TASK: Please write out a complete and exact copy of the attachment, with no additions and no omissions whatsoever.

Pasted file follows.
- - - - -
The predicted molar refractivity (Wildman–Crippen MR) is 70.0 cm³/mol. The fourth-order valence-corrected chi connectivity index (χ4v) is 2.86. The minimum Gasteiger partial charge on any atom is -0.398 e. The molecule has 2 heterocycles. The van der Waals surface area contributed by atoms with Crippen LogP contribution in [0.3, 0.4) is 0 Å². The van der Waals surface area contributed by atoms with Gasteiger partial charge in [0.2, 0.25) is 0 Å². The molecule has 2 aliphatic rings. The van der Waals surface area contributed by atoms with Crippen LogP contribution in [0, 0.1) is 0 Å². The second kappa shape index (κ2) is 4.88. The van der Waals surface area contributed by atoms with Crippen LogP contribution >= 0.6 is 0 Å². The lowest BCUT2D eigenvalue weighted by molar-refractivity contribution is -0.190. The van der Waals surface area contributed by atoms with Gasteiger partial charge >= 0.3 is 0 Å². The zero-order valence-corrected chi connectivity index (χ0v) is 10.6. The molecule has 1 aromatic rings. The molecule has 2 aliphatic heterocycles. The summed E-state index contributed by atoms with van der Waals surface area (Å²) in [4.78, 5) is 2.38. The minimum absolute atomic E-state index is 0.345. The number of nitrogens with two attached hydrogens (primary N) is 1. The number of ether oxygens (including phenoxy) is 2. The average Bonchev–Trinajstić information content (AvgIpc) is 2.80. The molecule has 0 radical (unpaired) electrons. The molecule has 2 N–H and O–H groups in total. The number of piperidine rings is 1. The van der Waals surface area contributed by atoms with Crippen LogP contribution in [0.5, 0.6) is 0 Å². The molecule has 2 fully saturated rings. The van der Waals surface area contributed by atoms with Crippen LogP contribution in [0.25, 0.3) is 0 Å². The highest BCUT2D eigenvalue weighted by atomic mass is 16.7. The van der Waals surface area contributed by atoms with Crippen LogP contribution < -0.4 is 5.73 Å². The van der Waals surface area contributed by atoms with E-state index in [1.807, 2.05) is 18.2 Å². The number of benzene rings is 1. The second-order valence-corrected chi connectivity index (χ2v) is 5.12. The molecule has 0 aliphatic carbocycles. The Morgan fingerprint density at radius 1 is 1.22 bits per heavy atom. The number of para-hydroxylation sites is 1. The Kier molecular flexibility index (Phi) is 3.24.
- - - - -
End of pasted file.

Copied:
The predicted molar refractivity (Wildman–Crippen MR) is 70.0 cm³/mol. The fourth-order valence-corrected chi connectivity index (χ4v) is 2.86. The minimum Gasteiger partial charge on any atom is -0.398 e. The molecule has 2 heterocycles. The van der Waals surface area contributed by atoms with Crippen LogP contribution in [0.3, 0.4) is 0 Å². The van der Waals surface area contributed by atoms with Gasteiger partial charge in [0.2, 0.25) is 0 Å². The molecule has 2 aliphatic rings. The van der Waals surface area contributed by atoms with Crippen LogP contribution in [0, 0.1) is 0 Å². The second kappa shape index (κ2) is 4.88. The van der Waals surface area contributed by atoms with Crippen LogP contribution >= 0.6 is 0 Å². The lowest BCUT2D eigenvalue weighted by molar-refractivity contribution is -0.190. The van der Waals surface area contributed by atoms with Gasteiger partial charge >= 0.3 is 0 Å². The zero-order valence-corrected chi connectivity index (χ0v) is 10.6. The molecule has 1 aromatic rings. The molecule has 2 aliphatic heterocycles. The summed E-state index contributed by atoms with van der Waals surface area (Å²) in [4.78, 5) is 2.38. The minimum absolute atomic E-state index is 0.345. The number of nitrogens with two attached hydrogens (primary N) is 1. The number of ether oxygens (including phenoxy) is 2. The average Bonchev–Trinajstić information content (AvgIpc) is 2.80. The molecule has 0 radical (unpaired) electrons. The molecule has 2 N–H and O–H groups in total. The number of piperidine rings is 1. The van der Waals surface area contributed by atoms with Crippen LogP contribution in [0.5, 0.6) is 0 Å². The molecule has 2 fully saturated rings. The van der Waals surface area contributed by atoms with Crippen LogP contribution in [0.25, 0.3) is 0 Å². The highest BCUT2D eigenvalue weighted by atomic mass is 16.7. The van der Waals surface area contributed by atoms with Crippen LogP contribution < -0.4 is 5.73 Å². The van der Waals surface area contributed by atoms with E-state index in [1.807, 2.05) is 18.2 Å². The number of benzene rings is 1. The second-order valence-corrected chi connectivity index (χ2v) is 5.12. The molecule has 0 aliphatic carbocycles. The Morgan fingerprint density at radius 1 is 1.22 bits per heavy atom. The number of para-hydroxylation sites is 1. The Kier molecular flexibility index (Phi) is 3.24.